Worldwide, more than a billion people live in slums, with as many as one million in Kibera, Africa’s largest such settlement, in the Kenyan capital Nairobi. Slum Survivors, IRIN’s first full-length documentary, tells some of their stories.
Meet Carol, a single mother of three, who walks miles each day in search of work washing other people’s clothes. It is a hand-to-mouth existence - sometimes she gets work and buys food, but most of the time she and her children go to bed hungry.
Carol’s situation is so desperate that on more than one occasion she has come close to suicide. With no-one to rely on for support, she’s left hoping for miracles.
“We hope that one day God will come down – we keep on saying that. One day God will come down and change our situations.”
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Dennis Onyango fell into poverty when his father left his mother for another woman. Forced out of school because of unpaid fees, he ended up in Mombasa where he found work as a DJ.
Life was good until inter-ethnic fighting forced Dennis back to the safety of Nairobi. But poverty and desperation pushed him into a life of crime.
“Many of my friends had guns. I had grown up in the hands of the police because my father was a policeman. He used to leave his gun on the table so I knew how to dismantle and reassemble guns, so my friends used to bring their guns to me for cleaning - that’s how I got started.”
But these days, Dennis is trying to change. He wants to turn his back on crime and start afresh.
Patrick Mburu says he has lost many friends to crime and believes hard work is the only way out of poverty for him and his young family. His parents were both alcoholics and so he has had to fend for himself from a young age.
Patrick empties latrines for a living. Most toilets in Kibera are privately owned and residents must pay to use them. There are so few toilets that on average each one is shared by more than a thousand people.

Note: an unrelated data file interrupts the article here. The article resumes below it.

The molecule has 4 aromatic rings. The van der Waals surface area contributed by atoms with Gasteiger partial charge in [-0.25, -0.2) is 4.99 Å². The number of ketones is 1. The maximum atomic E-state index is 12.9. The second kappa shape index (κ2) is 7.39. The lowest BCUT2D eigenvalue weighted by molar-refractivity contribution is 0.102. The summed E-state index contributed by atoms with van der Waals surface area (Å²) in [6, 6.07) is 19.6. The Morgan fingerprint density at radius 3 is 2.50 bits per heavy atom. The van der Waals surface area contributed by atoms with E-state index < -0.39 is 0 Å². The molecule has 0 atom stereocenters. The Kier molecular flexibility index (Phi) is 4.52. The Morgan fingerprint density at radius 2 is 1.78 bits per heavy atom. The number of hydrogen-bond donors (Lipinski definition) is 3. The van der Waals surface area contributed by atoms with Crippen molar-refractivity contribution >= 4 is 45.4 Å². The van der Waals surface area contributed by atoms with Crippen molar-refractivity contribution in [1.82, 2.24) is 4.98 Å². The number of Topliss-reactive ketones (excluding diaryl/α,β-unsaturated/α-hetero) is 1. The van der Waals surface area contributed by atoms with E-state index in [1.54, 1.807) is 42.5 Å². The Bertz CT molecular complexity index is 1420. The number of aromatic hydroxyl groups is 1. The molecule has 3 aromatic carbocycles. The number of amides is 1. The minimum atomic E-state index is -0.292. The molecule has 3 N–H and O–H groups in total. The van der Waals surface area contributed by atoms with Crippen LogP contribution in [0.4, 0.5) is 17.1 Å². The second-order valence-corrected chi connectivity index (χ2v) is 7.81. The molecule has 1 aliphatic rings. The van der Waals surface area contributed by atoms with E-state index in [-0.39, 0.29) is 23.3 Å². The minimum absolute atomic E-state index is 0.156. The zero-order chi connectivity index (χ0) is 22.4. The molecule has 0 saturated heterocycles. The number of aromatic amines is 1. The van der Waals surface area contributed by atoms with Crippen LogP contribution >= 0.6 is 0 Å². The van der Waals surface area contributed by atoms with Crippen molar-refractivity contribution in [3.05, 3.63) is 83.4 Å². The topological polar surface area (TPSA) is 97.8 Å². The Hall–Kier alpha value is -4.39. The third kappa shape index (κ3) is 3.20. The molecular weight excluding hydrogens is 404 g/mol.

Most slum dwellers never finish school and end up trapped in poverty, which is why Patrick is adamant his kids will get an education.
“In Kenya, no education means you can’t get a good job; that’s why I send my son to a good school, because I want him to know that the job that I do is only for people like me who didn’t go to school.
“So, I will struggle - I will carry a lot of shit, I will do anything but steal to keep him in school.”
Abdul Kassim also believes in the importance of education. He works as a telecoms engineer, but puts most of his income into a free secondary school for girls, which he started in January 2006.
“I saw that there was no gender equity between the boy child and the girl child here in Kibera, and so we started a girl’s soccer team. Then all the challenges, all the bad things that happen within Kibera saw some of them getting into early marriages, some of them got pregnant - there was a time when I lost the entire striking force of my team and it brought into question the starting of another alternative, which was nothing but education.”
Christina, 17, is just one of 48 pupils at Abdul’s school but her story is typical. She lives with her mother, father and five siblings in a one-room shack. Her parents’ relationship is fraught and Christina is often left alone in charge of the house.
When she finished primary school, her father refused to send her to secondary school, claiming that educating girls was a waste of money.
“My dad wants everyone to drop out of school. He complains that he has no money, or that he’s sick … I don’t know … I don’t know why he doesn’t want us to learn.”
Christina has a hole in her heart - a serious condition for which she should take daily medication but the cost - US$10 a day - is far beyond her family’s means. School, a job and then a salary might just save her life.
For Abdul, education is the key to solving the problems of the urban poor and that is why he started the school. He has lived here all his life and has seen Kibera change beyond recognition as more and more people flood into the city in search of a better life.
“I don’t see why people are living the way they are living in Kibera, or in any other slums, there is no reason - there is no justification.
“And in Kibera if this issue is not handled at some time this problem is going to come knocking at people’s doors - and those who think it’s not their problem might be surprised one day when this problem comes knocking at their door.”